An Explanation of the Earnings Variation across Bovine Veterinarians in Private Practice during 2014

The ability of society to respond to global protein demand, prevent food animal disease outbreaks, and protect public health will in part rely on the availability of rural, food animal veterinarians. The rising cost and declining net present value of the DVM degree implies that the ability to supply such veterinarians will rely on an understanding of economic incentives these professions face. The objectives of this study are to identify factors that influence bovine veterinarian income and explain variation in earnings across practitioners. Attributes and characteristics of veterinarians and their practices were collected through a 2015 American Association of Bovine Practitioners survey and then used to explain veterinarian income through statistical analysis. Results indicate that the greatest incentives exist for practice owners, specialists, and in regions with large concentrations of livestock. Additionally, establishment of a strong client base and field experience will serve private practitioners better than pursuing additional education beyond the DVM degree. These variations explain nearly half of the variation in income. Human capital measures should inform future research as the remaining variation is attributed to unobserved ability.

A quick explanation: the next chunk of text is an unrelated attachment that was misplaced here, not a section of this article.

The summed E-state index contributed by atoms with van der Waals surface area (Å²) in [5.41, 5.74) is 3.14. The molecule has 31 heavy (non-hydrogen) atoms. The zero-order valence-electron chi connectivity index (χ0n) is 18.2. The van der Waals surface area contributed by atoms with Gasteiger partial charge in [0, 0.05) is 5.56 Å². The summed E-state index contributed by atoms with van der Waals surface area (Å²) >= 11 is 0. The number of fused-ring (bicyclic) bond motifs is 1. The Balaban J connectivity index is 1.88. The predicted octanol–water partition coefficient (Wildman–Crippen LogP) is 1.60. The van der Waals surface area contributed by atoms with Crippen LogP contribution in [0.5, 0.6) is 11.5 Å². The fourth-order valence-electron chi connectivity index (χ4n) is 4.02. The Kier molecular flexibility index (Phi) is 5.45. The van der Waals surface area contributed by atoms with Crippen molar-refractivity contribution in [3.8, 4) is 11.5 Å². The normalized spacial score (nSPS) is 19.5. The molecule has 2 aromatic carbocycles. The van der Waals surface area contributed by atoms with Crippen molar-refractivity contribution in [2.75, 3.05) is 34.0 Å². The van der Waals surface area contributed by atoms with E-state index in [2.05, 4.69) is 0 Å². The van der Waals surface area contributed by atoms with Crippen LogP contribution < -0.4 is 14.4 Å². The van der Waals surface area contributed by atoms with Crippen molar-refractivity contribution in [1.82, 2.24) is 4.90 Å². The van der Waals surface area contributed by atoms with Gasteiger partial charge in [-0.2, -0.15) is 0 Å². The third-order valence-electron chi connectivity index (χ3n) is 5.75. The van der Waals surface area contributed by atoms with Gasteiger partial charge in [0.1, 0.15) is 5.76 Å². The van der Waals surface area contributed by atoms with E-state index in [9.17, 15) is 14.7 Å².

Issue Date:
Jul 10 2017
Publication Type:
Conference Paper/ Presentation
Record Identifier:
JEL Codes:
Q1; Q12

 Record created 2017-08-28, last modified 2018-01-23

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